In the next module, you create endpoints for your source and target databases for AWS DMS.

  • 6. Create endpoints in AWS DMS

    In this module, you create endpoints for your source and target databases for AWS DMS.


    First, create the endpoint for your target database. This is the Oracle database you created in Amazon RDS.

    Navigate to the Endpoints section of the AWS DMS console. Choose Create endpoint to create a new endpoint.

    Choose &quot;Create endpoint&quot; to create a new endpoint
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    In the endpoint creation wizard, choose to create a Source endpoint. Choose the check box to Select RDS DB instance, and choose the Oracle database you created in Amazon RDS.

    In the endpoint creation wizard, choose to create a &quot;Source endpoint&quot;
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    In the Endpoint configuration section, choose the Source engine of oracle. This completes most of the configuration information for you. Enter your password to complete the configuration.

    In the &quot;Endpoint configuration&quot; section, choose the &quot;Source engine&quot; of &quot;oracle&quot;
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    Before you save your endpoint, you should test the connection to ensure it was configured correctly. Open the Test endpoint connection section to test your connection.

    Select the replication instance you want to use, and choose Run test. After a few seconds, you should see a Status of successful. This indicates you configured your security group and endpoint correctly. Choose Create endpoint to save your endpoint.

    Test the connection to ensure it was configured correctly
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    Next, you need to create a target endpoint for your Aurora database. In the Endpoints section, choose Create endpoint again.

    In the &quot;Endpoints&quot; section, choose &quot;Create endpoint&quot; again
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    This time, create a target endpoint. Choose Target endpoint in the Endpoint type configuration section. Then choose the Select RDS DB instance check box and choose the Aurora database you created.

    Create a target endpoint
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    This configures most of the information in the Endpoint configuration section. Enter your password to complete the configuration.

    Enter your password to complete the configuration
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    Be sure to test your endpoint connection as you did with your source endpoint. If you configured your security group access correctly, you should have a successful connection.

    Choose Create endpoint to create your endpoint.

    If you configured your security group access correctly, you should have a &quot;successful&quot; connection
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    Before moving on to the next module, you should have two endpoints configured: one for your source Oracle database and one for your target Aurora database. Make sure that you have tested both endpoints and can successfully connect to both databases. Then move on to the next module.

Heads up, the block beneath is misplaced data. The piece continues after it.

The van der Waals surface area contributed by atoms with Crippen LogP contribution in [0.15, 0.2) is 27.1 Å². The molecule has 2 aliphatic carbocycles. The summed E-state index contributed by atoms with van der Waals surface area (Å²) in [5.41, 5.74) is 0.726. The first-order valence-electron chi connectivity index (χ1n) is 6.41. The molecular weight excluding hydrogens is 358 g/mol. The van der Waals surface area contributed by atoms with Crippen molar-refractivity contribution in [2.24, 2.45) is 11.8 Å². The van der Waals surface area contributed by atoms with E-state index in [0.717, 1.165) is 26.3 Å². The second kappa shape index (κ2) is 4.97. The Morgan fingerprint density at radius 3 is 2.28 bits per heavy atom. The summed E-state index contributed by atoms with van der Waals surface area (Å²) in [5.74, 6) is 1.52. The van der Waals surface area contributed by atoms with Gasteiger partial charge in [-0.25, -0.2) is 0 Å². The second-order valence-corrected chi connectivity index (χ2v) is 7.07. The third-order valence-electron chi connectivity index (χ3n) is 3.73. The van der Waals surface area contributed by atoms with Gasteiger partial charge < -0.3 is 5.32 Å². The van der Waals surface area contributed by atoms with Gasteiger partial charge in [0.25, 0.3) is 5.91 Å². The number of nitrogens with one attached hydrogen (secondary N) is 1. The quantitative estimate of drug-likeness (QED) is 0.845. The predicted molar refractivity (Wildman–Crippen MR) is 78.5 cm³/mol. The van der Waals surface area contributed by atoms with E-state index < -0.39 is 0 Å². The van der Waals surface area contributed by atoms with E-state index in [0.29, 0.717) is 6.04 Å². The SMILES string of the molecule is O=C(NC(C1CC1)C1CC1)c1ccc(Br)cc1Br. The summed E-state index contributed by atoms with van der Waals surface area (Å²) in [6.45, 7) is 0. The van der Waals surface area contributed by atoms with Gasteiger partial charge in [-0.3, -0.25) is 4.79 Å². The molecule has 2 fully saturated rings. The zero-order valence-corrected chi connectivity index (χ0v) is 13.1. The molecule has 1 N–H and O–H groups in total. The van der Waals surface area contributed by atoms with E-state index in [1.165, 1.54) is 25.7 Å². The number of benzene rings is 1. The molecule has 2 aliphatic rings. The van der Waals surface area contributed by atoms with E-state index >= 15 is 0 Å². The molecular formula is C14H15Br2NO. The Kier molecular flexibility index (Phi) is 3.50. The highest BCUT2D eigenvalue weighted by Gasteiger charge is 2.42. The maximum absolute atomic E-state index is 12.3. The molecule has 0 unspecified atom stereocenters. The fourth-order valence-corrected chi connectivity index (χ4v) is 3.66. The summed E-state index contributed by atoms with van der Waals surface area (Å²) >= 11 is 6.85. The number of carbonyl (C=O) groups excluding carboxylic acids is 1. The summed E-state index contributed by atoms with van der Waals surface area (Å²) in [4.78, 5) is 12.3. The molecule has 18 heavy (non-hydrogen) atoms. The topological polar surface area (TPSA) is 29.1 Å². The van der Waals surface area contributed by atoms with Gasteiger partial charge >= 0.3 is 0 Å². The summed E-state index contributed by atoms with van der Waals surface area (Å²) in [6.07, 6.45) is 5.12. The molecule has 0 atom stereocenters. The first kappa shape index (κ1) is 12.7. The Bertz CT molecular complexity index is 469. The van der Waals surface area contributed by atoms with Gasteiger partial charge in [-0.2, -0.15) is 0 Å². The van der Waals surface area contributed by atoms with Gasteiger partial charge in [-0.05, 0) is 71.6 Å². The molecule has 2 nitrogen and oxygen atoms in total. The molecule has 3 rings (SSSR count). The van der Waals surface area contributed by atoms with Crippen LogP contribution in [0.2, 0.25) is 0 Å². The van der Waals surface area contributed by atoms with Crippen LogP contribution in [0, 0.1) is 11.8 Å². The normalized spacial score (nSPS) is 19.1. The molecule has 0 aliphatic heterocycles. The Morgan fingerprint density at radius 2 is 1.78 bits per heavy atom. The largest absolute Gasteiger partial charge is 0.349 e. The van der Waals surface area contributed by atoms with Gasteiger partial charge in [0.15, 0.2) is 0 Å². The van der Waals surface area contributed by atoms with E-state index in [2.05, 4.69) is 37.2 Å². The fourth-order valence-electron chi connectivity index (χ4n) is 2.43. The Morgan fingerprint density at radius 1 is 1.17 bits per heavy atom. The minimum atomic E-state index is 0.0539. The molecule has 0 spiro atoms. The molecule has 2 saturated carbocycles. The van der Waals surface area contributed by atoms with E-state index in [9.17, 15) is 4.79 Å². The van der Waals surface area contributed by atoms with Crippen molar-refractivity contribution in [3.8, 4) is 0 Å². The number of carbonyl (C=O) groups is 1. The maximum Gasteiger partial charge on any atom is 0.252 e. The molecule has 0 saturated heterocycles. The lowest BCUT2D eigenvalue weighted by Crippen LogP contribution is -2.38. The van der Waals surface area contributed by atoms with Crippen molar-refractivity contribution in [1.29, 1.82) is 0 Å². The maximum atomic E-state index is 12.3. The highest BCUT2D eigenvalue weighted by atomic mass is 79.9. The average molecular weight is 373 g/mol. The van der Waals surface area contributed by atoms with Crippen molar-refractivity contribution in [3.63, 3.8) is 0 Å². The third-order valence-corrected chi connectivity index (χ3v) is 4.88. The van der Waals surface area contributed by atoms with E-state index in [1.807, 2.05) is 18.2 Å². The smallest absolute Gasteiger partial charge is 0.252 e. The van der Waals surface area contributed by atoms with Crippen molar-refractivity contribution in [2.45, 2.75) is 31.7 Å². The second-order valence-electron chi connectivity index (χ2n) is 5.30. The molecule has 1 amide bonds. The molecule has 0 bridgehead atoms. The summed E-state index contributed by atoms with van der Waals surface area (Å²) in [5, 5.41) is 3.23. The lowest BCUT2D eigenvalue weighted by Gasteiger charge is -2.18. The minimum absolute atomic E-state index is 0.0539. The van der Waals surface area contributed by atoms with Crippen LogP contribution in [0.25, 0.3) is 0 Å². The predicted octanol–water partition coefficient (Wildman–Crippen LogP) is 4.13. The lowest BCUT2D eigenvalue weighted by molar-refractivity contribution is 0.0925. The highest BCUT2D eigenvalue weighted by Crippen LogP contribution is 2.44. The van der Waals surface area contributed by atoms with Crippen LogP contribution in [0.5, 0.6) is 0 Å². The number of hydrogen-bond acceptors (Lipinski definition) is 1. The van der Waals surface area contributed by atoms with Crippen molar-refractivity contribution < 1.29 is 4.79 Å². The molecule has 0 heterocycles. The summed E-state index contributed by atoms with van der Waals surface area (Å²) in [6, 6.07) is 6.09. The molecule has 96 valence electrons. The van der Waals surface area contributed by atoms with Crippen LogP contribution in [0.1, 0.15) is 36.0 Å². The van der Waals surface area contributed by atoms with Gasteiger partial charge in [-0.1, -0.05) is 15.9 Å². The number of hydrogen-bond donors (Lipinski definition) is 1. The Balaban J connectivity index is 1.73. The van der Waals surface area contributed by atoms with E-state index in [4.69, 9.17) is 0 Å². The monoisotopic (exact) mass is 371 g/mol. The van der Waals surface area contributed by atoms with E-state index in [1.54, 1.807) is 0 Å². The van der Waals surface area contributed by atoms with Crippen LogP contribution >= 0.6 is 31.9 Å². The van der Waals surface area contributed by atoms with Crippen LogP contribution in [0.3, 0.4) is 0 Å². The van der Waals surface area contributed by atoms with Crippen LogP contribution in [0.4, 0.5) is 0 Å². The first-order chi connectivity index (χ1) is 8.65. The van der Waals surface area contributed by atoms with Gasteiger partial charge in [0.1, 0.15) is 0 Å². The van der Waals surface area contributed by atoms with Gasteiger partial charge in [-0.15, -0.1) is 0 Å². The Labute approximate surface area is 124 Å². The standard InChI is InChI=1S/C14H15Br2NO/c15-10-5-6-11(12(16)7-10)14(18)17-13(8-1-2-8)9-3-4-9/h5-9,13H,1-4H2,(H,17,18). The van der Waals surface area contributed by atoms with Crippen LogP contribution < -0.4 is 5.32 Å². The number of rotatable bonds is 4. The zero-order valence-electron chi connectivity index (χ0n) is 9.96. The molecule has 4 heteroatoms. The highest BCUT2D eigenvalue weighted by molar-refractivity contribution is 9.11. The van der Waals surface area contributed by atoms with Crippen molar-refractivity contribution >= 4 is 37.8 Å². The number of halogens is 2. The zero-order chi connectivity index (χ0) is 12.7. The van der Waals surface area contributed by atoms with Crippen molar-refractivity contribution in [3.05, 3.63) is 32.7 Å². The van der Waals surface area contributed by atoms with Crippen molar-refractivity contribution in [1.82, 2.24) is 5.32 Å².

In this module, you created endpoints to connect to your databases. In the next module, you use those endpoints to create a replication task that copies data from your source database to your target database.

  • 7. Create a replication task in AWS DMS

    In this module, you create a replication task in AWS DMS.

    A replication task migrates data from a source database to a target database. In your case, you are moving data from a legacy relational database to a cloud-native relational database in Aurora.


    To get started, navigate to the Database migration tasks section of the AWS DMS console. Choose Create task to create a new replication task.

    Choose &quot;Create task&quot; to create a new replication task
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    In the Task configuration section, set up the parameters of your replication task. Give your task a name and choose the replication instance you created in an earlier module. Then choose the source endpoint for your legacy database and your target endpoint for your cloud-native database in Aurora.

    You need to choose a migration type. There are two migration types:

    1. Migrate existing data, which performs a one-time process to copy data from your source database to your target database.
    2. Replicate ongoing changes, which copies all ongoing operations from your source database to your target database.

    In this walkthrough, you migrate existing data to your new Aurora database. For the migration type, choose Migrate existing data.

    Set up the parameters of your replication task
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    In the Task settings section, there is a setting called Target table preparation mode. Choose Truncate. If you were to use the default option, Drop tables on target, the tables you created with AWS SCT would be removed.

    In the &quot;Task settings&quot; section, there is a setting called &quot;Target table preparation mode&quot;--choose &quot;Truncate&quot;